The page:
The result is that Biden’s election may or may not bring significant political change – across issues from health care to climate change to Supreme Court appointments to immigration policy – but the vote suggests a continuing struggle to heal the deep divisions that pit Americans against each other in so many aspects of the country’s political and cultural life.

A Nation at Odds, Still

Not only is the nation divided on issues, says Mark Peterson, professor of public policy, political science and law at the Luskin School of Public Affairs, but it is also at odds about such basic notions as the meaning of the country, the meaning of political institutions, the power of the presidency, the role of the media and the presence of racism. Those are not merely disputes over who should be president; they also are disagreements about national identity – what this country is.

The election, Peterson said, “has revealed a level of support or acceptance in this country on issues of racism, sexism and even civility that we didn’t know existed.”

These sentiments were shared by a range of experts drawn from the intellectual heart of UCLA and those with whom it engages politically. To a person, these political professionals and students of the science and history of national politics were reluctant to find great themes in the Biden victory. Yes, they said, this election offered an opportunity to launch new policy initiatives, to protect the Supreme Court and to re-engage America’s friends abroad. Perhaps most importantly, it ridded the nation of a divisive and exhausting president who tested institutional norms and public patience for four years. But also yes, it also represented a disappointing missed chance to heal divisions of the Trump era.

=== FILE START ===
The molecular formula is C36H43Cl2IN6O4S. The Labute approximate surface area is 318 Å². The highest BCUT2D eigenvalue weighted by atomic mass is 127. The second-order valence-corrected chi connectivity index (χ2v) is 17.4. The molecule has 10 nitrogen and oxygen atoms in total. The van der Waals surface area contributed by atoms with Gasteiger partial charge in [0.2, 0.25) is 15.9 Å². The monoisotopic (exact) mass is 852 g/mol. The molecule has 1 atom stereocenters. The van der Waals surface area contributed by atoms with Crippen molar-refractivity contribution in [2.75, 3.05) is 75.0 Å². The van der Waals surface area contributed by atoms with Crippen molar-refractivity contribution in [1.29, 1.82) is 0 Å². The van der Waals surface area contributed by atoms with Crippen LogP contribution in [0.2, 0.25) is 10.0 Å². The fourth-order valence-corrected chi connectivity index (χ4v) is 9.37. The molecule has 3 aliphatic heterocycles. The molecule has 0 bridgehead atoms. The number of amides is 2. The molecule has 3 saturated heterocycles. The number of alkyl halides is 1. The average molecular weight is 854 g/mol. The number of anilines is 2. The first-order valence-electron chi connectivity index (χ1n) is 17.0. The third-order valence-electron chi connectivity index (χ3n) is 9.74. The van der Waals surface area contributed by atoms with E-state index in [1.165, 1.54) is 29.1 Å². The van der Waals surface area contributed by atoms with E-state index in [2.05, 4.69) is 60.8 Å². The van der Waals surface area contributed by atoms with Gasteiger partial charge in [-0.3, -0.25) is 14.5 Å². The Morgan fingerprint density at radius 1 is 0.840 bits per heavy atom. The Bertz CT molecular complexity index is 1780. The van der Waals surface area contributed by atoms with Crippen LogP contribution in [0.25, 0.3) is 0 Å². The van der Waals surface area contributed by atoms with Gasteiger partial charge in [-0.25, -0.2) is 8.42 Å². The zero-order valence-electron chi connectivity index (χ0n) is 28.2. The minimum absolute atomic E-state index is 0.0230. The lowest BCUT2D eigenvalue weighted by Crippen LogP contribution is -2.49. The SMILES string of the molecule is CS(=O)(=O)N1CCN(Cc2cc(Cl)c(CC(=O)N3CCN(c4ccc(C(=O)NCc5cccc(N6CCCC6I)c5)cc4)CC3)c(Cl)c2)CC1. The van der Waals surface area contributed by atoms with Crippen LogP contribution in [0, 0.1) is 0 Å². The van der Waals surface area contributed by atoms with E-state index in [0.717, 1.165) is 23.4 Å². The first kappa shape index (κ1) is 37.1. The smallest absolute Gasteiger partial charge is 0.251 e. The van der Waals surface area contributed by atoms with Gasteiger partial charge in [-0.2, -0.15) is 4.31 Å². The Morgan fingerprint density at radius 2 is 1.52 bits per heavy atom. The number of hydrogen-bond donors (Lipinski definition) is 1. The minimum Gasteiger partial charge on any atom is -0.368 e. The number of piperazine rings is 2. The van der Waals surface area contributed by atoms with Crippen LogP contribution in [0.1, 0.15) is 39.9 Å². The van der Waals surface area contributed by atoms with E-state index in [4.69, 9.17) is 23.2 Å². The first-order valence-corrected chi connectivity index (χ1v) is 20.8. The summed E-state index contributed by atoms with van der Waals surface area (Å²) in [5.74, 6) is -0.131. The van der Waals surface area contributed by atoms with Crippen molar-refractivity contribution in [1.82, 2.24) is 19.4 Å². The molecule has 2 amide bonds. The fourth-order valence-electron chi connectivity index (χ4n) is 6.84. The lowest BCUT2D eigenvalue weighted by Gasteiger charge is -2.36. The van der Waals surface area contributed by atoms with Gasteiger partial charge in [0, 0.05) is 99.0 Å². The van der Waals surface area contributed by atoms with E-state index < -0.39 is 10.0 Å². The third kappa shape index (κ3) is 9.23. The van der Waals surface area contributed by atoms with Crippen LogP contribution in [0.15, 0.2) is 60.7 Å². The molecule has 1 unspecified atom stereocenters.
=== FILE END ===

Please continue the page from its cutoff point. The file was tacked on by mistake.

Watching the returns, “I didn’t find myself euphoric,” said Zev Yaroslavsky, the longtime Los Angeles County supervisor and director of the Los Angeles Initiative at UCLA’s Luskin School. “This election was won in the 9th inning. Nearly half the people of this country voted for a man who traffics in racism, traffics in bigotry and anti-immigrant rhetoric… How do we come [so] close to re-electing that man?”

Faced with the prospect of ongoing American discord – with Republicans in command of the Senate and Republican appointees a majority of the Supreme Court, while Democrats hold the White House and a bare majority of the House of Representatives – there is a risk of deadlock, and at a time of great urgency. The economy is gasping, and the nation is reeling from a global pandemic. Deadlock is a discouraging prospect, but there is a bright light: Some observers believe Biden is perfectly suited to address it.

Hope for Progress

In his victory speech on the night of Nov. 7, four days after the polls closed, Biden promised to unite Americans and deplored the vitriol so commonly employed by his predecessor, whom he barely mentioned. It was time, Biden said, to end the “grim era of demonization.” That struck a chord with many of this campaign’s close observers.

“Joe Biden is the right person at the right time to begin to unite us,” said former Los Angeles Mayor Antonio Villaraigosa, a UCLA alumnus and now partner and co-chairman of Mercury Public Affairs. “He’s a genuinely bi-partisan leader.”